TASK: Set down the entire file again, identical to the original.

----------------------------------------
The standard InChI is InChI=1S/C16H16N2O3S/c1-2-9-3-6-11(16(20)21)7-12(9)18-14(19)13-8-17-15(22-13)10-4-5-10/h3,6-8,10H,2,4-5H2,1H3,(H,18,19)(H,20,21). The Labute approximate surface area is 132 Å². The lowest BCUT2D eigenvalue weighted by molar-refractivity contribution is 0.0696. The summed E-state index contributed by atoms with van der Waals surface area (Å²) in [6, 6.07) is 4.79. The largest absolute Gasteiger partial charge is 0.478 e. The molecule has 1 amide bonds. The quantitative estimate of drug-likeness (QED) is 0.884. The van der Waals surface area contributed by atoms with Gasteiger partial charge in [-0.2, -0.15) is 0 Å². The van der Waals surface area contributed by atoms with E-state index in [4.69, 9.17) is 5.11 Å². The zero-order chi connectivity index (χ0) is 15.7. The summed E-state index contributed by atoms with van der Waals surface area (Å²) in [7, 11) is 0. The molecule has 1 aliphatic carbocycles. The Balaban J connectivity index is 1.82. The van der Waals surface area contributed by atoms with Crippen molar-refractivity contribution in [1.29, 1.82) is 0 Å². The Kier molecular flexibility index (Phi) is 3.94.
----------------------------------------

The standard InChI is InChI=1S/C16H16N2O3S/c1-2-9-3-6-11(16(20)21)7-12(9)18-14(19)13-8-17-15(22-13)10-4-5-10/h3,6-8,10H,2,4-5H2,1H3,(H,18,19)(H,20,21). The Labute approximate surface area is 132 Å². The lowest BCUT2D eigenvalue weighted by molar-refractivity contribution is 0.0696. The summed E-state index contributed by atoms with van der Waals surface area (Å²) in [6, 6.07) is 4.79. The largest absolute Gasteiger partial charge is 0.478 e. The molecule has 1 amide bonds. The quantitative estimate of drug-likeness (QED) is 0.884. The van der Waals surface area contributed by atoms with Gasteiger partial charge in [-0.2, -0.15) is 0 Å². The van der Waals surface area contributed by atoms with E-state index in [4.69, 9.17) is 5.11 Å². The zero-order chi connectivity index (χ0) is 15.7. The summed E-state index contributed by atoms with van der Waals surface area (Å²) in [7, 11) is 0. The molecule has 1 aliphatic carbocycles. The Balaban J connectivity index is 1.82. The van der Waals surface area contributed by atoms with Crippen molar-refractivity contribution in [1.29, 1.82) is 0 Å². The Kier molecular flexibility index (Phi) is 3.94.